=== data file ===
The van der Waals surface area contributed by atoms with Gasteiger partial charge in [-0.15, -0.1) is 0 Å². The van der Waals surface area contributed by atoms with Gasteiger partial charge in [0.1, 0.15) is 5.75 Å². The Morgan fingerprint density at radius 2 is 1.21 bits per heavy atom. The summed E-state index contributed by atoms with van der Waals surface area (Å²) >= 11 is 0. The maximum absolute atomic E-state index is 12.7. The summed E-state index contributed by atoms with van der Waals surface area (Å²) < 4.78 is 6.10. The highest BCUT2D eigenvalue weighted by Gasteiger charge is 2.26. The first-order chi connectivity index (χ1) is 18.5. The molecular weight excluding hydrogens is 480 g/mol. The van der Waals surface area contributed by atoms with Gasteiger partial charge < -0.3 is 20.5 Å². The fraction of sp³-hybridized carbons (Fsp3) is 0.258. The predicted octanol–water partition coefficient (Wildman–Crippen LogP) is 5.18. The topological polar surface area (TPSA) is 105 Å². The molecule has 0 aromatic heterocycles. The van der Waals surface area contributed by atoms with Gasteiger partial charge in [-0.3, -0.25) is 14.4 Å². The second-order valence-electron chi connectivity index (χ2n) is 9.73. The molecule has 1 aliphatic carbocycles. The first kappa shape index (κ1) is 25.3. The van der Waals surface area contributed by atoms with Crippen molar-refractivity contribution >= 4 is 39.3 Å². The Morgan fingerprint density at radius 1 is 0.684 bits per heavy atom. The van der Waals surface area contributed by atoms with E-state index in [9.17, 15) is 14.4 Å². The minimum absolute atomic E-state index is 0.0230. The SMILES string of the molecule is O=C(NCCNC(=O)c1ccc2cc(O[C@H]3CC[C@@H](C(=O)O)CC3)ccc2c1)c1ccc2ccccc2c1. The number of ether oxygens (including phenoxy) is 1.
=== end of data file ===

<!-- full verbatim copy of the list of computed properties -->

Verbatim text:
The van der Waals surface area contributed by atoms with Gasteiger partial charge in [-0.15, -0.1) is 0 Å². The van der Waals surface area contributed by atoms with Gasteiger partial charge in [0.1, 0.15) is 5.75 Å². The Morgan fingerprint density at radius 2 is 1.21 bits per heavy atom. The summed E-state index contributed by atoms with van der Waals surface area (Å²) >= 11 is 0. The maximum absolute atomic E-state index is 12.7. The summed E-state index contributed by atoms with van der Waals surface area (Å²) < 4.78 is 6.10. The highest BCUT2D eigenvalue weighted by Gasteiger charge is 2.26. The first-order chi connectivity index (χ1) is 18.5. The molecular weight excluding hydrogens is 480 g/mol. The van der Waals surface area contributed by atoms with Gasteiger partial charge < -0.3 is 20.5 Å². The fraction of sp³-hybridized carbons (Fsp3) is 0.258. The predicted octanol–water partition coefficient (Wildman–Crippen LogP) is 5.18. The topological polar surface area (TPSA) is 105 Å². The molecule has 0 aromatic heterocycles. The van der Waals surface area contributed by atoms with Gasteiger partial charge in [-0.3, -0.25) is 14.4 Å². The second-order valence-electron chi connectivity index (χ2n) is 9.73. The molecule has 1 aliphatic carbocycles. The first kappa shape index (κ1) is 25.3. The van der Waals surface area contributed by atoms with Crippen molar-refractivity contribution >= 4 is 39.3 Å². The Morgan fingerprint density at radius 1 is 0.684 bits per heavy atom. The van der Waals surface area contributed by atoms with E-state index in [9.17, 15) is 14.4 Å². The minimum absolute atomic E-state index is 0.0230. The SMILES string of the molecule is O=C(NCCNC(=O)c1ccc2cc(O[C@H]3CC[C@@H](C(=O)O)CC3)ccc2c1)c1ccc2ccccc2c1. The number of ether oxygens (including phenoxy) is 1.